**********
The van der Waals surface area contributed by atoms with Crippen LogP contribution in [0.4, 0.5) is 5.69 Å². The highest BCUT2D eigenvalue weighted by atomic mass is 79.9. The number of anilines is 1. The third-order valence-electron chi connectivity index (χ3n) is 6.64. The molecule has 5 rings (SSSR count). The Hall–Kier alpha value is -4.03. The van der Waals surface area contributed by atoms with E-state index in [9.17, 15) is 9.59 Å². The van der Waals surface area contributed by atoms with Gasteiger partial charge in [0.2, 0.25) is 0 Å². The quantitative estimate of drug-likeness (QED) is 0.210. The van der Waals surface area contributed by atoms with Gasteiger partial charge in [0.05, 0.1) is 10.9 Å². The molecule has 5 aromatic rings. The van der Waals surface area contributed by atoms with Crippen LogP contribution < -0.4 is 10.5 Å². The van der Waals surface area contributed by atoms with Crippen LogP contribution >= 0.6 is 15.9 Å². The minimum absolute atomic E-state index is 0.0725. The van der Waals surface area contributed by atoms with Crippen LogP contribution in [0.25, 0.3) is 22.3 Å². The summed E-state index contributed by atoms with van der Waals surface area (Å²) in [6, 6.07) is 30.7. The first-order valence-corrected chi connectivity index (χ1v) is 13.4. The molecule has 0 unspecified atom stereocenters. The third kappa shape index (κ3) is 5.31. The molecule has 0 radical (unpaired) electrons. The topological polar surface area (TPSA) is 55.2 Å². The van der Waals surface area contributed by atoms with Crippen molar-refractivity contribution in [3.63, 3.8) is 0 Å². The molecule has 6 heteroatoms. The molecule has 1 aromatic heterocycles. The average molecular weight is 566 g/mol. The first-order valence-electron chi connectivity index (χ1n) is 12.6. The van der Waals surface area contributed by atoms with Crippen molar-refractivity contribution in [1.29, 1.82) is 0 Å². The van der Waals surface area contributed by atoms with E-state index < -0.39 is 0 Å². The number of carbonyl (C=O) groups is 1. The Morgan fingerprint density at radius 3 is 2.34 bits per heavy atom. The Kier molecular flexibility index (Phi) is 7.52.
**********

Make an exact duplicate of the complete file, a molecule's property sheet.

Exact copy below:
The van der Waals surface area contributed by atoms with Crippen LogP contribution in [0.4, 0.5) is 5.69 Å². The highest BCUT2D eigenvalue weighted by atomic mass is 79.9. The number of anilines is 1. The third-order valence-electron chi connectivity index (χ3n) is 6.64. The molecule has 5 rings (SSSR count). The Hall–Kier alpha value is -4.03. The van der Waals surface area contributed by atoms with E-state index in [9.17, 15) is 9.59 Å². The van der Waals surface area contributed by atoms with Gasteiger partial charge in [0.2, 0.25) is 0 Å². The quantitative estimate of drug-likeness (QED) is 0.210. The van der Waals surface area contributed by atoms with Gasteiger partial charge in [0.05, 0.1) is 10.9 Å². The molecule has 5 aromatic rings. The van der Waals surface area contributed by atoms with Crippen LogP contribution < -0.4 is 10.5 Å². The van der Waals surface area contributed by atoms with Crippen LogP contribution >= 0.6 is 15.9 Å². The minimum absolute atomic E-state index is 0.0725. The van der Waals surface area contributed by atoms with Crippen LogP contribution in [0.25, 0.3) is 22.3 Å². The summed E-state index contributed by atoms with van der Waals surface area (Å²) in [6, 6.07) is 30.7. The first-order valence-corrected chi connectivity index (χ1v) is 13.4. The molecule has 0 unspecified atom stereocenters. The third kappa shape index (κ3) is 5.31. The molecule has 0 radical (unpaired) electrons. The topological polar surface area (TPSA) is 55.2 Å². The van der Waals surface area contributed by atoms with Crippen molar-refractivity contribution in [3.63, 3.8) is 0 Å². The molecule has 6 heteroatoms. The molecule has 1 aromatic heterocycles. The average molecular weight is 566 g/mol. The first-order valence-electron chi connectivity index (χ1n) is 12.6. The van der Waals surface area contributed by atoms with Crippen molar-refractivity contribution in [1.29, 1.82) is 0 Å². The van der Waals surface area contributed by atoms with E-state index < -0.39 is 0 Å². The number of carbonyl (C=O) groups is 1. The Morgan fingerprint density at radius 3 is 2.34 bits per heavy atom. The Kier molecular flexibility index (Phi) is 7.52.